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Metro Nashville Government Releases Report on Tax Incentive Funding

The Metro Government of Nashville & Davidson County released its Tax Increment Financing Study & Formulating Committee Report, which examines Metro’s Tax Incentive Funding (TIF) used to promote redevelopment in blighted areas. Mayor David Briley signed ordinance BL2018-1315 creating the committee to formulate recommendations on implementation of and ensure more transparency regarding the municipalities use of TIF. In its report, the committee compiled a number of observations and 17 recommendations, formally asking the Mayor’s Office to provide Metro Council with a description of agencies or departments that will address the recommendations, including cost estimates for implementation. The committee was scheduled to present its recommendations to the Metro Council last week. 

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U.S. Department of the Treasury Releases Updated Rules Regarding Opportunity Zones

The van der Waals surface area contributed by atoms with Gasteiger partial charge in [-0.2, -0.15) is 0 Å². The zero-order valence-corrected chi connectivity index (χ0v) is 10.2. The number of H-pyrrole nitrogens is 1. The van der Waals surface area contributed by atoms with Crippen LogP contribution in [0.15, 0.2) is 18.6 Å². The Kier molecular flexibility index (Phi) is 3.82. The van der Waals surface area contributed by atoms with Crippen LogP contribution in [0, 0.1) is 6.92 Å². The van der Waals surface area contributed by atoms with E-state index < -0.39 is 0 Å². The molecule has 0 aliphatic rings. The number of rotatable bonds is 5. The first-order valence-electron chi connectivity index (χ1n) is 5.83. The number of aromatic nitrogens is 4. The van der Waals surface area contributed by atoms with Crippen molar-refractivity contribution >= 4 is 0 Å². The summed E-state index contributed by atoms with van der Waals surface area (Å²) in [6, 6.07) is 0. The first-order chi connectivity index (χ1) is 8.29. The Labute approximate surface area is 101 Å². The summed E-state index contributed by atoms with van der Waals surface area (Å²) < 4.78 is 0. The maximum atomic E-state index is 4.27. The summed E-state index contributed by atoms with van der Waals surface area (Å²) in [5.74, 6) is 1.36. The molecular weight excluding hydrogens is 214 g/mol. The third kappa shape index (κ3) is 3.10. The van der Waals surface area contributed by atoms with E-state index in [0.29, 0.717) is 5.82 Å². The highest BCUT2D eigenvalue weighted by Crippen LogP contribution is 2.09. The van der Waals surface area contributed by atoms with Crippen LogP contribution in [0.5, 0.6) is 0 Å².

The U.S. Department of the Treasury on Wednesday released its second set of proposed regulations regarding the Opportunity Zones tax incentive, The New York Times reports. Introduced in the 2017 Tax Cuts and Jobs Act, the initiative is intended to encourage development in economically distressed communities by allowing investors to defer, reduce or eliminate taxes on some capital gains when the investments are held for at least 10 years. Critics argue that the incentives, as introduced, would benefit real estate developers, not small businesses, and speed up the displacement of low-income residents in gentrifying areas. The new rules seek to quell some of these concerns, also allowing long-vacant properties to immediately qualify for the tax breaks and provides investors incentives even if the business focuses on exported goods or services to markets outside of the zone, pending the money is reinvested in another qualifying business or asset.